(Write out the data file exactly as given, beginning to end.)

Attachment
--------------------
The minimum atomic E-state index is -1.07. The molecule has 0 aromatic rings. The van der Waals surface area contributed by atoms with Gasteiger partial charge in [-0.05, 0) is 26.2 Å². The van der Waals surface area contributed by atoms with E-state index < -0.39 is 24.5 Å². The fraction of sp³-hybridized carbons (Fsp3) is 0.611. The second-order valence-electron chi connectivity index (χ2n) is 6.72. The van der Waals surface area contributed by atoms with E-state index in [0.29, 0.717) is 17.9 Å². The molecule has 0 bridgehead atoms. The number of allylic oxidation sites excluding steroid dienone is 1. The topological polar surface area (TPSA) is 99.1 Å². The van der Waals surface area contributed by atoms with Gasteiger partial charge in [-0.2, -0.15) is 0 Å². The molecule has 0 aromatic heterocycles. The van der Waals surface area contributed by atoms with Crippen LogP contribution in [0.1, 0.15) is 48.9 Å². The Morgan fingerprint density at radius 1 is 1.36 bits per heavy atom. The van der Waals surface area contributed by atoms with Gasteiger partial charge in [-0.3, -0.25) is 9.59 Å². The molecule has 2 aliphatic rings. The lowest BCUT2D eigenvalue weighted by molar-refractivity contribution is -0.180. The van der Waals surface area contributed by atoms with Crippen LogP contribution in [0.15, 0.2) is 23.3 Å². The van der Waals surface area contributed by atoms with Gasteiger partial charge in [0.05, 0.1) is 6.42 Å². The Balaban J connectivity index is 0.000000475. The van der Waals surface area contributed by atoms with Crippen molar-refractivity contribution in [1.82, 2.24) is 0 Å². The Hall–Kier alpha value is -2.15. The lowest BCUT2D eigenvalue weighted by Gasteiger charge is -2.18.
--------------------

The minimum atomic E-state index is -1.07. The molecule has 0 aromatic rings. The van der Waals surface area contributed by atoms with Gasteiger partial charge in [-0.05, 0) is 26.2 Å². The van der Waals surface area contributed by atoms with E-state index < -0.39 is 24.5 Å². The fraction of sp³-hybridized carbons (Fsp3) is 0.611. The second-order valence-electron chi connectivity index (χ2n) is 6.72. The van der Waals surface area contributed by atoms with E-state index in [0.29, 0.717) is 17.9 Å². The molecule has 0 bridgehead atoms. The number of allylic oxidation sites excluding steroid dienone is 1. The topological polar surface area (TPSA) is 99.1 Å². The van der Waals surface area contributed by atoms with Gasteiger partial charge in [-0.2, -0.15) is 0 Å². The molecule has 0 aromatic heterocycles. The van der Waals surface area contributed by atoms with Crippen LogP contribution in [0.1, 0.15) is 48.9 Å². The Morgan fingerprint density at radius 1 is 1.36 bits per heavy atom. The van der Waals surface area contributed by atoms with Gasteiger partial charge in [-0.3, -0.25) is 9.59 Å². The molecule has 2 aliphatic rings. The lowest BCUT2D eigenvalue weighted by molar-refractivity contribution is -0.180. The van der Waals surface area contributed by atoms with Crippen LogP contribution in [0.15, 0.2) is 23.3 Å². The van der Waals surface area contributed by atoms with Gasteiger partial charge in [0.05, 0.1) is 6.42 Å². The Balaban J connectivity index is 0.000000475. The van der Waals surface area contributed by atoms with Crippen molar-refractivity contribution in [1.82, 2.24) is 0 Å². The Hall–Kier alpha value is -2.15. The lowest BCUT2D eigenvalue weighted by Gasteiger charge is -2.18.